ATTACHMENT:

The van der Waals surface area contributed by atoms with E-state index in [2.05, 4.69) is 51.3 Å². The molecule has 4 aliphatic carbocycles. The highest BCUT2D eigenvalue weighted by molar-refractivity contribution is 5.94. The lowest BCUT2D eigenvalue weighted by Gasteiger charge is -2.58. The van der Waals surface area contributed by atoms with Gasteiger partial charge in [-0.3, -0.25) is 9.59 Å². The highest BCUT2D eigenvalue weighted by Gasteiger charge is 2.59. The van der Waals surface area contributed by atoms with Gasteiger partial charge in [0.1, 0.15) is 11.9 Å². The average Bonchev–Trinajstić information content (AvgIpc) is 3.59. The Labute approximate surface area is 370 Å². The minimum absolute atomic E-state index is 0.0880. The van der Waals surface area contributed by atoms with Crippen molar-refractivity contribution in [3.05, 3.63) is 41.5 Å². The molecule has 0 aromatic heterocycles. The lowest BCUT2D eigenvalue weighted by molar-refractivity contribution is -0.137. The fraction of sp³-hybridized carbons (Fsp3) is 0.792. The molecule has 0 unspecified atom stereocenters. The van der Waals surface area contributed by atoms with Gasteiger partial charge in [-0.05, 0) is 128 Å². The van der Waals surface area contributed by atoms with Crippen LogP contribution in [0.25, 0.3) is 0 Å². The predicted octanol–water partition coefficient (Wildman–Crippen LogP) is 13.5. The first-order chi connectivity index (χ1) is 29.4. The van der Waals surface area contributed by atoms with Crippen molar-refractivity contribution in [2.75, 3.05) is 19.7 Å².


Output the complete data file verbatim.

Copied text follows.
The van der Waals surface area contributed by atoms with E-state index in [2.05, 4.69) is 51.3 Å². The molecule has 4 aliphatic carbocycles. The highest BCUT2D eigenvalue weighted by molar-refractivity contribution is 5.94. The lowest BCUT2D eigenvalue weighted by Gasteiger charge is -2.58. The van der Waals surface area contributed by atoms with Gasteiger partial charge in [-0.3, -0.25) is 9.59 Å². The highest BCUT2D eigenvalue weighted by Gasteiger charge is 2.59. The van der Waals surface area contributed by atoms with Gasteiger partial charge in [0.1, 0.15) is 11.9 Å². The average Bonchev–Trinajstić information content (AvgIpc) is 3.59. The Labute approximate surface area is 370 Å². The minimum absolute atomic E-state index is 0.0880. The van der Waals surface area contributed by atoms with Crippen molar-refractivity contribution in [3.05, 3.63) is 41.5 Å². The molecule has 0 aromatic heterocycles. The lowest BCUT2D eigenvalue weighted by molar-refractivity contribution is -0.137. The fraction of sp³-hybridized carbons (Fsp3) is 0.792. The molecule has 0 unspecified atom stereocenters. The van der Waals surface area contributed by atoms with Gasteiger partial charge in [-0.05, 0) is 128 Å². The van der Waals surface area contributed by atoms with Crippen LogP contribution in [0.25, 0.3) is 0 Å². The predicted octanol–water partition coefficient (Wildman–Crippen LogP) is 13.5. The first-order chi connectivity index (χ1) is 29.4. The van der Waals surface area contributed by atoms with Crippen molar-refractivity contribution in [2.75, 3.05) is 19.7 Å².